By Daniel Kelley
PHILADELPHIA (Reuters) - The Pennsylvania court clerk ordered by a judge last week to stop issuing marriage licenses to same sex couples said on Tuesday he plans to appeal the ruling.
Montgomery County Register of Wills D. Bruce Hanes made his decision to appeal less than a week after Pennsylvania Commonwealth Court President Judge Dan Pellegrini ruled the county clerk did not have the authority to decide that the state's gay marriage ban was unconstitutional.
The appeal will be filed in the next several days, according to Montgomery County Solicitor Ray McGarry.
The state's health department sued Hanes in August after he began issuing marriage licenses to same-sex couples. His decision followed the U.S. Supreme Court's June ruling that the federal government must recognize same-sex unions in states where they are legal.
The state's general counsel expressed confidence the ruling blocking Hanes from issuing gay marriage licenses would be upheld.
"The law is clear, as was the court's ruling in this case: Local officials do not have the power or authority to disregard state laws based on their own personal legal opinions," said Nils Hagen-Frederiksen, a spokesman for Pennsylvania General Counsel James Schultz.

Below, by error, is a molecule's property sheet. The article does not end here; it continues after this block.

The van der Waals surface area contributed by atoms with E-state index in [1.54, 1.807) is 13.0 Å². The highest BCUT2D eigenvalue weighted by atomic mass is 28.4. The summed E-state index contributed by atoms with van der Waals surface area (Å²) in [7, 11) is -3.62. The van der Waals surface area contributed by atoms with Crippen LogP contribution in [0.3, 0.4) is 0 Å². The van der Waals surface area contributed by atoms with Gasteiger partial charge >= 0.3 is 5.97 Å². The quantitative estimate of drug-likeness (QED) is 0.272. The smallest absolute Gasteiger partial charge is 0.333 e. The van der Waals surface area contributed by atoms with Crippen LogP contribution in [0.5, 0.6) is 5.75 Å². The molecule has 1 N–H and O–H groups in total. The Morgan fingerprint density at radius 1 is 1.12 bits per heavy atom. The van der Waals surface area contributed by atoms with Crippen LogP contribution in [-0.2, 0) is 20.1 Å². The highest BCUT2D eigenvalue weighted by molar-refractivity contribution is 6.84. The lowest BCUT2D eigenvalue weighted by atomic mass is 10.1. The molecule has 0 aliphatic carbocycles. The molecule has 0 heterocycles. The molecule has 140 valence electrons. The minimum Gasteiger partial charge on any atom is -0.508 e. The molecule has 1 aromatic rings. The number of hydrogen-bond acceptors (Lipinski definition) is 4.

At the time of the order, Hanes had issued 174 licenses. While not all of those have led to marriage, lawyers for some of the couples that have wed noted Pellegrini's order did not address the validity of their nuptials, leaving the door open to another court challenge.
Advocates for same-sex marriage are also mounting a challenge to the state's gay marriage ban in federal court. In July, Pennsylvania Attorney General Kathleen Kane announced that she would not defend the state's ban on gay marriage.
Thirteen U.S. states and the District of Columbia recognize gay marriage. Pennsylvania is among six potential states targeted by gay marriage advocates for a push to legalize same-sex nuptials in 2015 and 2016, according to the Freedom to Marry advocacy group.
Hawaii's governor has called for a special legislative session in October to take up a bill to legalize gay marriage in the island state.
(Editing by Scott Malone and Andre Grenon)